Your ESOS reporting must be signed off by an officially approved ESOS lead assessor. It is fine if this person is an employee of your organisation, provided that they are on one of the approved registers for ESOS lead assessors.

The lead assessor may carry out all the energy audits and reporting themselves, or you may get others to do this work and then bring the lead assessor in to check that it meets the ESOS requirements.

The official ESOS guidance includes a list of approved registers for ESOS lead assessors. At Sustainable Energy First, we have a team of qualified and certified ESOS lead assessors, accredited by the Association of Energy Engineers, the Energy Institute and CIBSE.

A government evaluation of ESOS Phase 1 found that businesses spent on average 15 days of staff time on their Phase 1 data-gathering and reporting. The average may be less for Phase 3, now that organisations in scope know what is involved and are used to collating their energy usage information.

Unsurprisingly, larger and more complex organisations tend to need more time for ESOS compliance activity than smaller ones.

The most time-consuming part of ESOS compliance tends to be supporting the lead assessor by supplying the information requested, accompanying them on site visits and so on.

Under ESOS, energy is defined as all forms of energy products, including:

  • combustible fuels
  • heat (excluding your organisation’s surplus heat from industrial processes)
  • renewable energy
  • electricity
  • fuel used in transport

There are no fuel type exemptions in ESOS, although some consumption may be deemed de minimis and therefore excluded from the report.

You only need to include data on transport that your company operates, e.g:

  • Fuel used in company cars on business use
  • Fuel used in fleet vehicles which you operate on business use
  • Fuel used in personal/hire cars on business use
  • Fuel used in private jets, fleet aircraft, trains, ships, or drilling platforms which your organisation operates.
  • If your employees take trains, flights or taxis for business use, that are not operated by the company, then you don’t need to report on these. You also don’t need to report on fuel used by subcontractors in transporting goods.

For advice on how to start gathering transport data, read our guide.

The point of ESOS is to help organisations identify opportunities for energy saving that they can actually act on. This means ESOS focuses only on the energy use your organisation controls.

So tenants in a building should take responsibility for the energy they consume through the operations of that business, but not for energy use associated with shared areas of the building such as lifts, heating and so on.

The most useful tool for separating out the different areas of energy use is sub-metering. Sustainable Energy First has extensive experience of helping organisations use sub-metering to take control of their energy use. To find out more, get in touch.

For Phases 1 and 2, there was no requirement for ESOS data to be presented in any particular format. For Phase 3, the government has announced that there will be a template to help standardised reporting. At the time of updating these FAQs (December 2023) this template is still in development.

Whatever the eventual template looks like, it will definitely require participants to keep clear records of how they have met the ESOS requirements. The guidance refers to this as an “evidence pack”. The more clarity, detail and structure your records have, the easier it will be for your organisation to comply with whatever is coming in future.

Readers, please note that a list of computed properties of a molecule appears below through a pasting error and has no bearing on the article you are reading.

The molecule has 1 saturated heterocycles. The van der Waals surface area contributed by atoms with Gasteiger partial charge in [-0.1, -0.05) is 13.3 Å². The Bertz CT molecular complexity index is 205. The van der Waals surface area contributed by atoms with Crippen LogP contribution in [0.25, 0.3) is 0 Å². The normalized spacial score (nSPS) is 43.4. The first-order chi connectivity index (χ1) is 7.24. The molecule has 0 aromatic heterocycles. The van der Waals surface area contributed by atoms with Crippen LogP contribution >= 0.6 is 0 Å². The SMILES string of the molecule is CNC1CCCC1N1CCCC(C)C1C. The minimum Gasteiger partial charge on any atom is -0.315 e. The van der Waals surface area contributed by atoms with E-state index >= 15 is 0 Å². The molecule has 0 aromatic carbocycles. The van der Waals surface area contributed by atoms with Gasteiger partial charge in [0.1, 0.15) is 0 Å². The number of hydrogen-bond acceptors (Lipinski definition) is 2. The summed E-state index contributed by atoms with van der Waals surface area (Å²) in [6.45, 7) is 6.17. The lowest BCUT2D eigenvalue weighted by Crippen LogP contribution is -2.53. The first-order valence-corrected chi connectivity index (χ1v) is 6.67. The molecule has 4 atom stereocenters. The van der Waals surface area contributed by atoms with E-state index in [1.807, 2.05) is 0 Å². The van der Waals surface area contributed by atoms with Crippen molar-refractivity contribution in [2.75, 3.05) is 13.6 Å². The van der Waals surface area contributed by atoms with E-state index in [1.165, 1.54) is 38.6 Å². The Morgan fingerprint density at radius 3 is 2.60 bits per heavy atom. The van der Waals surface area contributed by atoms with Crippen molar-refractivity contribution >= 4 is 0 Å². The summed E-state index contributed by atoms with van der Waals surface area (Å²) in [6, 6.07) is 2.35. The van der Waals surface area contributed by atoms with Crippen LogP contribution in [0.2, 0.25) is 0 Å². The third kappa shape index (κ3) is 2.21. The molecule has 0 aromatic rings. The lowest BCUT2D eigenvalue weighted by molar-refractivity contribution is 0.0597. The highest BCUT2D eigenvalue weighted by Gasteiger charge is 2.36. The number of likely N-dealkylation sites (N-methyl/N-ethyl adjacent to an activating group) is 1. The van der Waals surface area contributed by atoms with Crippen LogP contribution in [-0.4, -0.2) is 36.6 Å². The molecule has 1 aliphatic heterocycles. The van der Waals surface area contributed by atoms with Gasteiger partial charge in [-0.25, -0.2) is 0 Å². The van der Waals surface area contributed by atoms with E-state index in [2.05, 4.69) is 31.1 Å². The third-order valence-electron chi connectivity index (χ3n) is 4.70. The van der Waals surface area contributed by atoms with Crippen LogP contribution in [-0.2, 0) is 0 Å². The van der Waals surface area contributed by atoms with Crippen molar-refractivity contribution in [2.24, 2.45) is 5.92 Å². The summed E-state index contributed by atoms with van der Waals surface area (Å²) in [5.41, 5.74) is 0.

For now, the only element of the process that follows a specified format is notifying the Environment Agency of compliance, which is done through a webform. (As of December 2023, this webform is not yet live.)

The whole point of ESOS is to identify possible energy savings and then carry out whichever measures are practical and good value for money. To get the most financial benefit from your ESOS audit, it’s a good idea to select an ESOS lead assessor who is also capable of helping you to implement the identified energy saving measures.

Sustainable Energy First can connect you with a lead assessor who will help build a cost-effective carbon reduction strategy and gain a return on investment from your ESOS audits.

Some companies offer a ‘shared savings’ energy efficiency scheme, whereby the upfront cost of an energy saving project is covered by the supplier or a third-party financing company. The customer then repays the cost through an agreed percentage of the energy savings achieved.

This means that energy efficiency projects can be cost neutral for an organisation in the short term, while bringing savings in the long term through lower energy bills. Your lead assessor may have a similar offer or be able to recommend a company that offers such a scheme.

It is not compulsory to carry out all the energy-saving measures identified by your audit. But under the stronger Phase 3 requirements, you do need to create an ESOS action plan setting out which actions your organisation is committing to over the next four years. This should include:

  • What you intend to do to reduce your organisation’s energy consumption;
  • When you intend to do it;
  • Whether it was recommended through your ESOS assessment;
  • What energy savings you expect to see by carrying out your action plan;
  • How you estimated those energy savings.

The deadline to submit your plan is 5 December 2024, six months after the ESOS compliance deadline.

You will then need to provide annual progress updates on these actions. Your plan and progress updates must be made public.

It is perfectly lawful to decide that your organisation will take no action at all, but if so you will need to submit an official notification confirming this. This will be made public, so your organisation needs to consider the reputational risk of being seen to do nothing.

Your evidence pack for ESOS compliance should contain the following:

Organisational info